I’ll get right to it, Batman: Arkham City is my favorite video game in the whole world.
When I was in high school, I wanted to be Batman. I never had this compulsion when I was in elementary or junior high school, but during my freshman year I began to plot how I would somehow become a multimillionaire (without losing the lives of my parents) while studying martial arts and nonlethal combat. I excelled in math and science and applied to colleges for mechanical engineering so that I could fabricate my own devices. I snuck out at night on weekends when my parents were out of town and went on foot patrol to the local park, where I would sit at the top of the slide in my jean jacket, hoping for evil doers to stroll by, armed with a shortened broomstick handle. As a late-blooming 14-year-old, I was about as formidable and foolish as Kick-Ass, and it was a miracle that I was never beaten to a pulp.
(On a side note, remind me to join the class action lawsuit on behalf of thousands of 30-somethings looking to sue Mark Millar for stealing Kick-Ass from their pubescent experiences.)
As an adult, when I drive into a new city, I look up and imagine plotting a course via ziplines and grappling hooks above the pavement and swashbuckling from flagpole to window ledge to back alley street fight. Mature thoughts and a fear of sleeping in a body bag mute my aspirations, while my real fights are more likely to involve a mortgage contract or a vending machine. But sometimes, those bat-dreams won’t stay quiet.
Last year I picked up Batman: Arkham Asylum and was floored by the game. Finally, I could sit on my Xbox and beat the stuffing out of Bane, Harley Quinn, and other Batman villains. I could use my utility belt to solve puzzles and do some breaking and entering. I could even use my grappling hook gun to soar to the tops of buildings… on the grounds of the Arkham Asylum Mental Institute. In the background, I could see Gotham, taunting me and whispering “you can’t go here, this game isn’t Grand Theft Auto: Batman”.
Well, now it is.
Holy Pixels, Batman!
Arkham City is a sprawling fat greasy slice of Gotham City, and you can, indeed, swing and glide and climb and dash and jump across the buildings and alleys. It’s pure freedom. Beautifully rendered and wonderfully animated, Gotham City comes to life, even if you’re only in the slums for the duration of the game. (Sequel?)
Last night I played with feverish delight trying to find Riddler trophy puzzles and going on a hectic run across the city to intercept payphone calls from the serial killer Zsasz. In one of the many side missions, you play an on-foot version of Crazy Taxi but with lives on the line. Every time I pass a payphone in the game, I tense up anticipating a piercing ring, wondering if I needed to pause the game for a bathroom break in case Zsasz is on the line and I have to start sprinting and swinging.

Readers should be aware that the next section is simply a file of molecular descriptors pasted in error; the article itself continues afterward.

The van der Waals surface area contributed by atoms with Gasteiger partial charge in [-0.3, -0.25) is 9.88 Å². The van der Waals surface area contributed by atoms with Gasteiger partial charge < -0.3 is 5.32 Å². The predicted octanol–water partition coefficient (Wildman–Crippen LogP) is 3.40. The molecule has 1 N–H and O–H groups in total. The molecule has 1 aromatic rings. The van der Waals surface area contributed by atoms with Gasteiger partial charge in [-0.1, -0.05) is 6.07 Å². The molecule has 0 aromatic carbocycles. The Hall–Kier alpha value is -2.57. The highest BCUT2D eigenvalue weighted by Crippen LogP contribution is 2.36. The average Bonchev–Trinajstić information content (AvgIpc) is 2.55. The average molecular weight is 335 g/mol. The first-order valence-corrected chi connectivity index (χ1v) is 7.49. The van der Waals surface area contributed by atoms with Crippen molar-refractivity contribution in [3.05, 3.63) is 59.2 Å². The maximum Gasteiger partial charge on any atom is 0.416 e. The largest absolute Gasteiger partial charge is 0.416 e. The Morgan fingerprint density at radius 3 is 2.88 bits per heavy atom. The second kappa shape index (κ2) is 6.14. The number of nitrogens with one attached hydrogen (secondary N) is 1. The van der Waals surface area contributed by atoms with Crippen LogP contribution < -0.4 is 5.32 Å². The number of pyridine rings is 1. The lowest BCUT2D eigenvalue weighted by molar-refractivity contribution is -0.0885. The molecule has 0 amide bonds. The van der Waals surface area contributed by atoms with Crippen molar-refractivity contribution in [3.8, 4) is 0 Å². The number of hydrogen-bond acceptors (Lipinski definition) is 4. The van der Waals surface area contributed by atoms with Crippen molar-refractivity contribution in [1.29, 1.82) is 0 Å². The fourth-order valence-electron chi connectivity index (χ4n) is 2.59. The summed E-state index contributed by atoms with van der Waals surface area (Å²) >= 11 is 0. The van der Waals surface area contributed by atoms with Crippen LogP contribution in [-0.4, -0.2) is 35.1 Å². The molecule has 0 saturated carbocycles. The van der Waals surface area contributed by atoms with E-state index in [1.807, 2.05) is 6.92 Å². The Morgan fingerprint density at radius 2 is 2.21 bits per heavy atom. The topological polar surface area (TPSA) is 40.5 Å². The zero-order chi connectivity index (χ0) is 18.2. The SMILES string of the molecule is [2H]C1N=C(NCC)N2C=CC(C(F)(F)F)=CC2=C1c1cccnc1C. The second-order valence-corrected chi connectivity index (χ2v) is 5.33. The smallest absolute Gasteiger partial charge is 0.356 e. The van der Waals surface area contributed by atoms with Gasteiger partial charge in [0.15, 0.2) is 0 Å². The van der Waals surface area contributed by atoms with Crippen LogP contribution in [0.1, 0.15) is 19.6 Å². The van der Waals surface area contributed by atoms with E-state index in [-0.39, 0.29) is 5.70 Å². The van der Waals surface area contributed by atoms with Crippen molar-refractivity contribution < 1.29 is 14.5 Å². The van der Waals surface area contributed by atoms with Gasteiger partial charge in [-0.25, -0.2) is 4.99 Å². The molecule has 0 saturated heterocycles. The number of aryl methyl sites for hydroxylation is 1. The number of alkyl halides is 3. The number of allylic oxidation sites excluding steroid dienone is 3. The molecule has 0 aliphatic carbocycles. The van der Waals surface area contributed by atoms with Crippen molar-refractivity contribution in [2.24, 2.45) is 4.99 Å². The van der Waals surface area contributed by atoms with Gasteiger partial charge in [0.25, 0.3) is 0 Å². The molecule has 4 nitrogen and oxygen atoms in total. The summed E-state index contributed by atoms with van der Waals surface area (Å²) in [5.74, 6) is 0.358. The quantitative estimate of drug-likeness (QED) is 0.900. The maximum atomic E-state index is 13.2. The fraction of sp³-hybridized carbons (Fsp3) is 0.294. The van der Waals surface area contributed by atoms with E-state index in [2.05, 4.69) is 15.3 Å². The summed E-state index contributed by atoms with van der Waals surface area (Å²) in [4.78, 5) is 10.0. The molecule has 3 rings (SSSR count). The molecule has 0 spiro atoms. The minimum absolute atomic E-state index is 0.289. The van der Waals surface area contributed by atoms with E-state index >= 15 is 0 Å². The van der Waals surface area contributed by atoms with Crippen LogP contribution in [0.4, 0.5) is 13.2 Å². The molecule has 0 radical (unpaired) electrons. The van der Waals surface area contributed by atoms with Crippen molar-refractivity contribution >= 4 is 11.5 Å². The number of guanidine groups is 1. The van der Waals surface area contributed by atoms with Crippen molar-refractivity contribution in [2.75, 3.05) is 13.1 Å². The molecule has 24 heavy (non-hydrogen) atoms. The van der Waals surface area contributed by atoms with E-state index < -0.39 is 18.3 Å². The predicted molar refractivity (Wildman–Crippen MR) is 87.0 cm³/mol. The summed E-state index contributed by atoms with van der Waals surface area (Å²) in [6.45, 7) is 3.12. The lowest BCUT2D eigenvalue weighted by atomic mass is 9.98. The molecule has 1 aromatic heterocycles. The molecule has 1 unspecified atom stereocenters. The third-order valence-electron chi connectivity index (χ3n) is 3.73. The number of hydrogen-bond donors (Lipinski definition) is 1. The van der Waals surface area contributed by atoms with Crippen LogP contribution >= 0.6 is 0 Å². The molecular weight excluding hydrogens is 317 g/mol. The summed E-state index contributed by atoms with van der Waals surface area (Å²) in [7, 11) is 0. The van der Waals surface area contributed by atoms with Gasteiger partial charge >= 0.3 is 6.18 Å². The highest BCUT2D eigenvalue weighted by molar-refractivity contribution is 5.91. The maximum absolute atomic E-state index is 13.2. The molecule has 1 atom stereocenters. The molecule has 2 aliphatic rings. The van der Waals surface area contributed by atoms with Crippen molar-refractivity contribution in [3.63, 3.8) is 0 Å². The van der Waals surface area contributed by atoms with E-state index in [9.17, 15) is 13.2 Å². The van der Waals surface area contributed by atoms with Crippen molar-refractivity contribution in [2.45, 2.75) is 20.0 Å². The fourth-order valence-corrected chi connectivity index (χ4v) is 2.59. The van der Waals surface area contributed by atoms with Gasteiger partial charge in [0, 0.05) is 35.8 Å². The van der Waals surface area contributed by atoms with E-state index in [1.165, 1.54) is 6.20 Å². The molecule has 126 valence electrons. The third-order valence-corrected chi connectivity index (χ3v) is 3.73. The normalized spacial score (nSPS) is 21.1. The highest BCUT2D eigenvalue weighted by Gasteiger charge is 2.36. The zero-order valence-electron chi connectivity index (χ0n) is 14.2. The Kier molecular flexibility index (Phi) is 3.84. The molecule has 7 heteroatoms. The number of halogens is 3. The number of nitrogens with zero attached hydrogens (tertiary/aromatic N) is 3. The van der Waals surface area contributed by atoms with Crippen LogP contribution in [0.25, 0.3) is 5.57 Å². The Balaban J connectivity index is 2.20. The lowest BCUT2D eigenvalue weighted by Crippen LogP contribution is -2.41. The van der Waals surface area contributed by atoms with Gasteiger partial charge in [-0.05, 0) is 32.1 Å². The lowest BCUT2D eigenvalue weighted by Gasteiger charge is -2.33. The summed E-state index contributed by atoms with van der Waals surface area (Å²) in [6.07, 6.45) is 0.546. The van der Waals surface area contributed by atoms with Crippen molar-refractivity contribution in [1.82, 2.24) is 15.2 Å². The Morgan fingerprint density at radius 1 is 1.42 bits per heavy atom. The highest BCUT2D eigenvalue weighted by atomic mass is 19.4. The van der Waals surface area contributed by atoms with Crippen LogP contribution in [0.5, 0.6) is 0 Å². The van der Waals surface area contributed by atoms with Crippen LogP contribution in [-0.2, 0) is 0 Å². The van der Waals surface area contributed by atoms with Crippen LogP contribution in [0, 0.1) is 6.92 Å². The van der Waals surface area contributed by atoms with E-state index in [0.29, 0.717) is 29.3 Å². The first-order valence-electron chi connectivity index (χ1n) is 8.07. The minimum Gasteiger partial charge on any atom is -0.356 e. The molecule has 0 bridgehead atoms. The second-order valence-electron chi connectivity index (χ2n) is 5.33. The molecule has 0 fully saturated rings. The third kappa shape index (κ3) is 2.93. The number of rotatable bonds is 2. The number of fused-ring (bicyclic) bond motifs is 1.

At 1:55 AM, I had the creeping dread of work, so I reluctantly turned off the Xbox.
I can’t imagine a student, after playing this game, telling their guidance counselor that they would want to be anything but a superhero. Who wouldn’t want to be in top physical condition, a genius entrepreneur and detective, AND beat up bad guys? What’s the downside if you fail? You tried and you got better. Heck, I’d take a gig as Robin if I wasn’t good enough to be The Bat.
But in this game, you CAN be Robin… or Nightwing… or Catwoman… thanks to the downloadable characters. With my limited edition bundle, I now own the Dark Knight Returns costume skin, so I can even play as Old Man Wayne and beat up the young whipper snappers.
The game is one of the best I’ve ever played, and crossed the line to truly interactive entertainment. At times, it felt like I was directing a motion picture. Fans of the Batman: The Animated Series will love that Mark Hamill returns as the voice of the Joker. Next to Kevin Conroy, Mr. Hamill has become one of the most iconic voices in Batman mythology. The first moment that I heard his warbling cackle (put those words together, it makes sense) I got goosebumps.
Someone once said that if words fail you, use someone else’s. I would be remiss if I didn’t give a shout out to the GamesBeat section of VentureBeat for the great review below, because it says just about everything I can’t right now.
(I politely disagree though on their points regarding dialog…)
Thanks for reading. I’ll see you later after I catch Zsasz…